Emergency dentistry could become a problem among the elderly. The new generation of elderly people may be more in need of emergency dentistry than their predecessors, one expert has claimed.

Dr Mary McNally, an associate professor of dentistry at Dalhousie University in Canada, told the Vancouver Sun that because of advances in oral hygiene, people are now more likely to keep their teeth well into old age, whereas once they would have had dentures at a relatively young age.

However, she explained that as baby boomers get older and become less able to look after their own oral hygiene – as well as perhaps needing medicine that dries out the mouth – they may suddenly start losing teeth to decay and needing procedures like dental implants.

"There are a lot of people out there with a lot of good dental work, but we can anticipate that there will be issues as care patterns change," Dr McNally commented.

In January 2011, Dr David Mady told the Windsor Star that elderly people need good oral healthcare on a regular basis.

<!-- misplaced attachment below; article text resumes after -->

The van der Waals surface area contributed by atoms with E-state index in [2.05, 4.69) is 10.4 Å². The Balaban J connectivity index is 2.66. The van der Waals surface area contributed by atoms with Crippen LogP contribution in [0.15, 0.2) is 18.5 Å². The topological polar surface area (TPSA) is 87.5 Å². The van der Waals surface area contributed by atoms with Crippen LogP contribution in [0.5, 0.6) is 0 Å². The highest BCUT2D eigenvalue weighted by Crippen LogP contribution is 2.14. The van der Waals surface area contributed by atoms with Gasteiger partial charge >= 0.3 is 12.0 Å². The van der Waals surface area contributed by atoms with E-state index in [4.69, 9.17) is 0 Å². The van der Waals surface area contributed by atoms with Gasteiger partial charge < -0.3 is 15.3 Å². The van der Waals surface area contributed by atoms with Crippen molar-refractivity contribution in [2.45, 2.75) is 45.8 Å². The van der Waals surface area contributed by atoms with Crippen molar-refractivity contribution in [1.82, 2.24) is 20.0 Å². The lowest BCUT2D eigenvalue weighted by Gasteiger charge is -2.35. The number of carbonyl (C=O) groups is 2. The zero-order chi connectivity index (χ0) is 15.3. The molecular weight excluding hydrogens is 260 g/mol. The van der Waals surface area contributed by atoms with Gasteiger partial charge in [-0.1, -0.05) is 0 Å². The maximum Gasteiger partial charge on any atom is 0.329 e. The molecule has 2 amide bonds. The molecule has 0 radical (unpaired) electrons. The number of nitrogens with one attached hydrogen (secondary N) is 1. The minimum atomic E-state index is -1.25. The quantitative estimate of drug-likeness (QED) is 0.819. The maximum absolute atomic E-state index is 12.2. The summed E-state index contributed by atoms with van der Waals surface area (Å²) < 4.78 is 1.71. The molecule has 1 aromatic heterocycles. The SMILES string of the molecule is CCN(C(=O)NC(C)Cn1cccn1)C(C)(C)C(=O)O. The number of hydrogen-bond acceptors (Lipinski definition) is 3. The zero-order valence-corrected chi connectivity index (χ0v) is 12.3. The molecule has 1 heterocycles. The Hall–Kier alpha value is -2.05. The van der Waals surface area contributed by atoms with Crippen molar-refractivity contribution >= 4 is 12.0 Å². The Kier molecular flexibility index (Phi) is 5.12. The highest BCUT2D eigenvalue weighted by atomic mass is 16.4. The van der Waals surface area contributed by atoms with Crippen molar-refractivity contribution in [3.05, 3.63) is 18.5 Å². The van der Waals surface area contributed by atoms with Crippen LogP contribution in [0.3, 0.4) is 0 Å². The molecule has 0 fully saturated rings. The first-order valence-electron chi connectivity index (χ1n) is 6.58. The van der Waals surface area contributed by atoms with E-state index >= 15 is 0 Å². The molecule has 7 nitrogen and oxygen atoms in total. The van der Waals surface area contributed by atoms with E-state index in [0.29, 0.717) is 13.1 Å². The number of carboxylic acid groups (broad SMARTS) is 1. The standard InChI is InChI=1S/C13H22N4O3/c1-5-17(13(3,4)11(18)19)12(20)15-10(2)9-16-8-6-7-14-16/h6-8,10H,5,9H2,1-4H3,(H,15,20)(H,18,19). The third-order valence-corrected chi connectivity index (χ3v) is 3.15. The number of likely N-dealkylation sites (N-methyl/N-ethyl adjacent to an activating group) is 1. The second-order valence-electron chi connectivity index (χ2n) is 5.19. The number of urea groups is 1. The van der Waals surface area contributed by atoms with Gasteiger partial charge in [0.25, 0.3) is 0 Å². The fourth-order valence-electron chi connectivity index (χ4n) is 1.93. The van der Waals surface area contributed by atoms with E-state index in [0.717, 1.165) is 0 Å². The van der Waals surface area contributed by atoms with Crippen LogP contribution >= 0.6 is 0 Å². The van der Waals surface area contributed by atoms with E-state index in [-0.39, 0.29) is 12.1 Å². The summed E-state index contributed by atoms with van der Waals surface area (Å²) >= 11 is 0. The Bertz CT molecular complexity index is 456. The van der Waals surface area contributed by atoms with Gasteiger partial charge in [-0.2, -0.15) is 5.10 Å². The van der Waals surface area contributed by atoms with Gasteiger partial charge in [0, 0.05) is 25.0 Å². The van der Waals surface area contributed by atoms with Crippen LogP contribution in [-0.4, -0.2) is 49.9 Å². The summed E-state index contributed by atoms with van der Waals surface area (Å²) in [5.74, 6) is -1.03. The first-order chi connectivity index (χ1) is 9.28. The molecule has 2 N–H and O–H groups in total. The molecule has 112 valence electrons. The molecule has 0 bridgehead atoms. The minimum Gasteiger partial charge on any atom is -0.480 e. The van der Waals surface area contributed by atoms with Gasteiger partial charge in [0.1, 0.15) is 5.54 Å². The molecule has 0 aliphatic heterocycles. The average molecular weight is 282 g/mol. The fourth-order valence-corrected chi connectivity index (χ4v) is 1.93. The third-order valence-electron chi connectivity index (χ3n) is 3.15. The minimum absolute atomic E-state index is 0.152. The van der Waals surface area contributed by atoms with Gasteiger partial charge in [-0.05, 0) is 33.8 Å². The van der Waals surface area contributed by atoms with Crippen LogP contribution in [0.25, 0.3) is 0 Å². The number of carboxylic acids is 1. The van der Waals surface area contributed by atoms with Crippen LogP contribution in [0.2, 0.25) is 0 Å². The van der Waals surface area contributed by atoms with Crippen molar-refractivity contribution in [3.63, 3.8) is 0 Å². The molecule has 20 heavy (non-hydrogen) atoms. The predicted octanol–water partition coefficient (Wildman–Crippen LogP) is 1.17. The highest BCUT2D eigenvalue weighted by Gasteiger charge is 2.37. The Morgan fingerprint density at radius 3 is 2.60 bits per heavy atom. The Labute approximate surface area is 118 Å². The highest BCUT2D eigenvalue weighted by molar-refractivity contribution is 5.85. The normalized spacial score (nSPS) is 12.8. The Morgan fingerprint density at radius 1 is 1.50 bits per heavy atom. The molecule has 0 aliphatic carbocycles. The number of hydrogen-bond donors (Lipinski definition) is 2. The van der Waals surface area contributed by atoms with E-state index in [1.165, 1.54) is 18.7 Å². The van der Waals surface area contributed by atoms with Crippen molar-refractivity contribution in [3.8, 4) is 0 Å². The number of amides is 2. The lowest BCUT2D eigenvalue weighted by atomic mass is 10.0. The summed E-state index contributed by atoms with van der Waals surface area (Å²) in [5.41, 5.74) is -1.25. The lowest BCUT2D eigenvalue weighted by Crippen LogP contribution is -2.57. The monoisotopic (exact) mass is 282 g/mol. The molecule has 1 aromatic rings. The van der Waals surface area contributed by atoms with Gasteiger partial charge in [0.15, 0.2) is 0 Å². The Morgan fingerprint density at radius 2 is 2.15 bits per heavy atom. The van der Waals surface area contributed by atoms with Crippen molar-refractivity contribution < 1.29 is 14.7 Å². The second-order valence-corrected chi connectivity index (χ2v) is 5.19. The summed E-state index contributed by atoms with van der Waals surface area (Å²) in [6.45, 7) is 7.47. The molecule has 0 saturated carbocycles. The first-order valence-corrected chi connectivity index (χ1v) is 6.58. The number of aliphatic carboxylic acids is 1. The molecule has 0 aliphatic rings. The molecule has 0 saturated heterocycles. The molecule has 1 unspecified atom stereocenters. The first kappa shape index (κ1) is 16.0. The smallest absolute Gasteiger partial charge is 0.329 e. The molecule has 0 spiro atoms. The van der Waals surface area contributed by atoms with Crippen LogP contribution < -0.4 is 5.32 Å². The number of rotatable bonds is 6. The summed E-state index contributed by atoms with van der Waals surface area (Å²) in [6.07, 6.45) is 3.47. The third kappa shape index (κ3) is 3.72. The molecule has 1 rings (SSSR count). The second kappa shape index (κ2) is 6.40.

He suggested that the people who look after them may be able to help with this.

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New cosmetic dentistry device ‘could help those with cleft palates’

Thu

Cleft palates could be corrected with the help of a device similar to invisible braces in reverse.A professor of orthodontics and biomedical engineering has created a device which he believes could use cosmetic dentistry to help correct cleft palates.

Dr Tarek El-Bialy from the University of Alberta in Canada has designed a device which sits on the outside of the teeth and pulls outward on them in the same way that invisible braces would push in.

This expands the teeth and the jaw without the patient having to be referred for surgery.

Dr El-Bialy hopes that if children with cleft palates begin wearing his new device from the age of seven, it will prevent the need for a surgeon to have to cut their jaws in the future.

“I’m looking for a company right now to get it from the prototype to the commercialisation so the patient can use it,” he commented.

According to the Cleft Lip and Palate Association, the condition affects approximately one in 700 babies born in the UK, making it the most common congenital craniofacial abnormality.